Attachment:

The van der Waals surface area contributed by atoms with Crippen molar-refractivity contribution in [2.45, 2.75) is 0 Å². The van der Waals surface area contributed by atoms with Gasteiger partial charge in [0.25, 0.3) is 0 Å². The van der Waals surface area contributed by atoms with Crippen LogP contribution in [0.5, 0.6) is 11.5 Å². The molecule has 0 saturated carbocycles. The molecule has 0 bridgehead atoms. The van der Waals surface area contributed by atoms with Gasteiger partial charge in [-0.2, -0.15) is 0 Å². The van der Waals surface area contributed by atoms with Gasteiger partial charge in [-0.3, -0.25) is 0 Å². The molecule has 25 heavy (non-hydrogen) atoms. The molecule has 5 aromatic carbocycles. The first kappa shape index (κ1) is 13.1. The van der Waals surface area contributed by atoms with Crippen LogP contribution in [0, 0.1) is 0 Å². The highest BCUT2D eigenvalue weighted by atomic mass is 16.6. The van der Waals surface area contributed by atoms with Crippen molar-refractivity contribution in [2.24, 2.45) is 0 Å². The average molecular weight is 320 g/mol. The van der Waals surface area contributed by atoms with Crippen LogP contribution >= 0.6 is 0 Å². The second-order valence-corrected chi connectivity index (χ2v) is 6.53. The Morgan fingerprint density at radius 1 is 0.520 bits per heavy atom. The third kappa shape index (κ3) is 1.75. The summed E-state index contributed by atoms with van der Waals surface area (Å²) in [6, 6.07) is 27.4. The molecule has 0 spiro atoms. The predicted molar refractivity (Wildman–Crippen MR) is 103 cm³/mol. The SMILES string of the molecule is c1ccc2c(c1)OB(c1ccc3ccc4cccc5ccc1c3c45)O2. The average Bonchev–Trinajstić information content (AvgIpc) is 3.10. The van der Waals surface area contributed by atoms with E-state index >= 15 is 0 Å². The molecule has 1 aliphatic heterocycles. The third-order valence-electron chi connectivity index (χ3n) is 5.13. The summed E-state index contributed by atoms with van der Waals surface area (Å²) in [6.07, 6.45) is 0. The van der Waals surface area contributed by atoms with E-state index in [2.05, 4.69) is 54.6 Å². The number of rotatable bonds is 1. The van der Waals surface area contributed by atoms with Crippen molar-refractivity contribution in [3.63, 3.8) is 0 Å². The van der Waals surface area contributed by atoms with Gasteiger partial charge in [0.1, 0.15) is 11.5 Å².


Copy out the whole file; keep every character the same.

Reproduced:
The van der Waals surface area contributed by atoms with Crippen molar-refractivity contribution in [2.45, 2.75) is 0 Å². The van der Waals surface area contributed by atoms with Gasteiger partial charge in [0.25, 0.3) is 0 Å². The van der Waals surface area contributed by atoms with Crippen LogP contribution in [0.5, 0.6) is 11.5 Å². The molecule has 0 saturated carbocycles. The molecule has 0 bridgehead atoms. The van der Waals surface area contributed by atoms with Gasteiger partial charge in [-0.2, -0.15) is 0 Å². The van der Waals surface area contributed by atoms with Gasteiger partial charge in [-0.3, -0.25) is 0 Å². The molecule has 25 heavy (non-hydrogen) atoms. The molecule has 5 aromatic carbocycles. The first kappa shape index (κ1) is 13.1. The van der Waals surface area contributed by atoms with Crippen LogP contribution in [0, 0.1) is 0 Å². The highest BCUT2D eigenvalue weighted by atomic mass is 16.6. The van der Waals surface area contributed by atoms with Crippen molar-refractivity contribution in [2.24, 2.45) is 0 Å². The average molecular weight is 320 g/mol. The van der Waals surface area contributed by atoms with Crippen LogP contribution >= 0.6 is 0 Å². The second-order valence-corrected chi connectivity index (χ2v) is 6.53. The Morgan fingerprint density at radius 1 is 0.520 bits per heavy atom. The third kappa shape index (κ3) is 1.75. The summed E-state index contributed by atoms with van der Waals surface area (Å²) in [6, 6.07) is 27.4. The molecule has 0 spiro atoms. The predicted molar refractivity (Wildman–Crippen MR) is 103 cm³/mol. The SMILES string of the molecule is c1ccc2c(c1)OB(c1ccc3ccc4cccc5ccc1c3c45)O2. The average Bonchev–Trinajstić information content (AvgIpc) is 3.10. The van der Waals surface area contributed by atoms with E-state index >= 15 is 0 Å². The molecule has 1 aliphatic heterocycles. The third-order valence-electron chi connectivity index (χ3n) is 5.13. The summed E-state index contributed by atoms with van der Waals surface area (Å²) in [6.07, 6.45) is 0. The van der Waals surface area contributed by atoms with E-state index in [2.05, 4.69) is 54.6 Å². The number of rotatable bonds is 1. The van der Waals surface area contributed by atoms with Crippen molar-refractivity contribution in [3.63, 3.8) is 0 Å². The van der Waals surface area contributed by atoms with Gasteiger partial charge in [0.1, 0.15) is 11.5 Å².